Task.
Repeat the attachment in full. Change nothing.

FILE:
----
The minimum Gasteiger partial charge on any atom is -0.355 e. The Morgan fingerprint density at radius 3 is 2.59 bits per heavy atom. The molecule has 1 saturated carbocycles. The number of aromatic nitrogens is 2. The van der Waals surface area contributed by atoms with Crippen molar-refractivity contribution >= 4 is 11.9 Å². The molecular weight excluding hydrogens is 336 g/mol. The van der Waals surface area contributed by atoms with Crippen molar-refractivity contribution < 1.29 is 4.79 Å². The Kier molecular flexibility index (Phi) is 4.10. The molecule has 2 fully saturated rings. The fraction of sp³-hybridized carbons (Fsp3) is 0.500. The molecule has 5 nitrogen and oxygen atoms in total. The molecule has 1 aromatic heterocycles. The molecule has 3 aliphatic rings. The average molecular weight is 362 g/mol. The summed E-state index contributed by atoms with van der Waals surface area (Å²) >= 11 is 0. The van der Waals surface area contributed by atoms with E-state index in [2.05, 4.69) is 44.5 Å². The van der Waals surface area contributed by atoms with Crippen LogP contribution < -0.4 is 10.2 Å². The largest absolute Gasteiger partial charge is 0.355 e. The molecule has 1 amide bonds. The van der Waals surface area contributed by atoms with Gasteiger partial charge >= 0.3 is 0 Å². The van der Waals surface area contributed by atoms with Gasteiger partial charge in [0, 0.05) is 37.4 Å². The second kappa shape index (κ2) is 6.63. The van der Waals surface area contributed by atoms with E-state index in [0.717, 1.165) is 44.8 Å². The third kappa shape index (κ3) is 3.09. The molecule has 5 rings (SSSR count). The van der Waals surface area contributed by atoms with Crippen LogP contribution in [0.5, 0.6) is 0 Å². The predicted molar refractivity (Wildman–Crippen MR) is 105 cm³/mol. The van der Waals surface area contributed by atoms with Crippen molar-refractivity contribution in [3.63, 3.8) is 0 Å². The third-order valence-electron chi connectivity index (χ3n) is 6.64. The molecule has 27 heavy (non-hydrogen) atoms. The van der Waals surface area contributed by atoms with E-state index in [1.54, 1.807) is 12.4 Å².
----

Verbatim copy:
The minimum Gasteiger partial charge on any atom is -0.355 e. The Morgan fingerprint density at radius 3 is 2.59 bits per heavy atom. The molecule has 1 saturated carbocycles. The number of aromatic nitrogens is 2. The van der Waals surface area contributed by atoms with Crippen molar-refractivity contribution >= 4 is 11.9 Å². The molecular weight excluding hydrogens is 336 g/mol. The van der Waals surface area contributed by atoms with Crippen molar-refractivity contribution < 1.29 is 4.79 Å². The Kier molecular flexibility index (Phi) is 4.10. The molecule has 2 fully saturated rings. The fraction of sp³-hybridized carbons (Fsp3) is 0.500. The molecule has 5 nitrogen and oxygen atoms in total. The molecule has 1 aromatic heterocycles. The molecule has 3 aliphatic rings. The average molecular weight is 362 g/mol. The summed E-state index contributed by atoms with van der Waals surface area (Å²) >= 11 is 0. The van der Waals surface area contributed by atoms with E-state index in [2.05, 4.69) is 44.5 Å². The van der Waals surface area contributed by atoms with Crippen LogP contribution < -0.4 is 10.2 Å². The largest absolute Gasteiger partial charge is 0.355 e. The molecule has 1 amide bonds. The van der Waals surface area contributed by atoms with Gasteiger partial charge >= 0.3 is 0 Å². The van der Waals surface area contributed by atoms with Gasteiger partial charge in [0, 0.05) is 37.4 Å². The second kappa shape index (κ2) is 6.63. The van der Waals surface area contributed by atoms with E-state index in [0.717, 1.165) is 44.8 Å². The third kappa shape index (κ3) is 3.09. The molecule has 5 rings (SSSR count). The van der Waals surface area contributed by atoms with Crippen LogP contribution in [0.5, 0.6) is 0 Å². The predicted molar refractivity (Wildman–Crippen MR) is 105 cm³/mol. The van der Waals surface area contributed by atoms with Crippen molar-refractivity contribution in [3.63, 3.8) is 0 Å². The third-order valence-electron chi connectivity index (χ3n) is 6.64. The molecule has 27 heavy (non-hydrogen) atoms. The van der Waals surface area contributed by atoms with E-state index in [1.54, 1.807) is 12.4 Å².